Thu Mar 11, 2010 4:58pm IST By Tito Belo - DILI (Reuters) - The construction of a luxury hotel near East Timor's capital has uncovered machine-dug graves containing remains of people who may have been killed during the country's occupation by Indonesia, scientists said on Thursday.
An estimated 180,000 East Timorese died during the 25-year occupation by Jakarta and the United Nations estimates around 1,000 died in violence surrounding the 1999 vote that led to the nation gaining independence.
When a property developer was given approval to build a five-star hotel on waterfront land in Tibar, in Dili's west, the government called in a group of Australian forensic scientists to investigate the site first.
"This area has long been talked about by various people, a lot of the community in Dili, as having been used by the Indonesians as a place to dispose of bodies," said Soren Blau, a scientist at the Victorian Institute of Forensic Medicine and a member of the investigative team.
"None of those stories have ever been verified," said Blau.
The team found two machine-dug graves about 2 metres (6 ft 7 in) deep, one containing seven skeletons and one containing two.
"They were piled on top of each other," Blau told Reuters by telephone, declining to elaborate on the victims' gender or cause of death. "I can say there is evidence of things like ligatures and blindfolds."
The team is working with the government and local community to identify the skeletons and some bones may be taken to Australia for tests.
"There are many families who perhaps might think this is their relative," she said.
Blau said that Prime Minister Xanana Gusmao visited the site on Thursday.
A joint Indonesia-East Timor Truth and Friendship Commission set up in 2005 revealed cases of torture, rape, kidnappings and killings perpetrated during the Indonesian occupation, but the commission did not have the power to prosecute.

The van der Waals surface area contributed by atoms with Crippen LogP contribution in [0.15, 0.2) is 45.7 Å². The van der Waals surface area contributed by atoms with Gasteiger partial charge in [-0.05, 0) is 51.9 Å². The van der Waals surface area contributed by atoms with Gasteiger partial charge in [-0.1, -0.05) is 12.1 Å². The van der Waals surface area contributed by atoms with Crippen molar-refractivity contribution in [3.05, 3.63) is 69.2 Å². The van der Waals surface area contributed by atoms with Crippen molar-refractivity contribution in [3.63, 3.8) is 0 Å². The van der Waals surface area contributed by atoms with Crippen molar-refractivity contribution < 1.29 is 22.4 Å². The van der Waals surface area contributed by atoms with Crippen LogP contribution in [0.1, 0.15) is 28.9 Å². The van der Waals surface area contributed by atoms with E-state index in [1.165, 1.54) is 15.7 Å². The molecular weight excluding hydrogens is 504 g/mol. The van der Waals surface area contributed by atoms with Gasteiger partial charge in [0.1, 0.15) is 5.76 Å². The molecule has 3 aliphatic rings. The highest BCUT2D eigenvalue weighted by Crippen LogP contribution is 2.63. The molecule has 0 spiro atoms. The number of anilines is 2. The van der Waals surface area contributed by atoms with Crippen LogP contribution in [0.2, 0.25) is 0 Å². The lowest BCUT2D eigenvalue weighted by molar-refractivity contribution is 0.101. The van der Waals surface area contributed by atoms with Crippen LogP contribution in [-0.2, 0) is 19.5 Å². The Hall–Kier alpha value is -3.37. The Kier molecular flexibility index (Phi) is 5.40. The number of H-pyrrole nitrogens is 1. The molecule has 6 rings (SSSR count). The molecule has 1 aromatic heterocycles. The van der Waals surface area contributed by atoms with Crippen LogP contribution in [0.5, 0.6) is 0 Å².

Amnesty International has called for the creation of an international tribunal to investigate crimes committed during the occupation but President Jose Ramos-Horta has opposed the idea.
East Timorese activist Gregorio Saldanha, who has been helping the scientists at the Tibar site, said he believed there were about six other such sites around Dili.
"We want to collect all the bones and put them in a special place," he told Reuters in Dili. "We are doing this to dignify the victims and bring peace to the families of victims."
Saldanha said he did not expect the families to take legal action.
"So we hope the Indonesian authorities can tell us where the victims were buried and we want to make clear that our effort has no relation with any legal aspect," he said. "Our intention is to dignify families of victims."
(Additional reporting by Sunanda Creagh in Jakarta; Editing by Alex Richardson)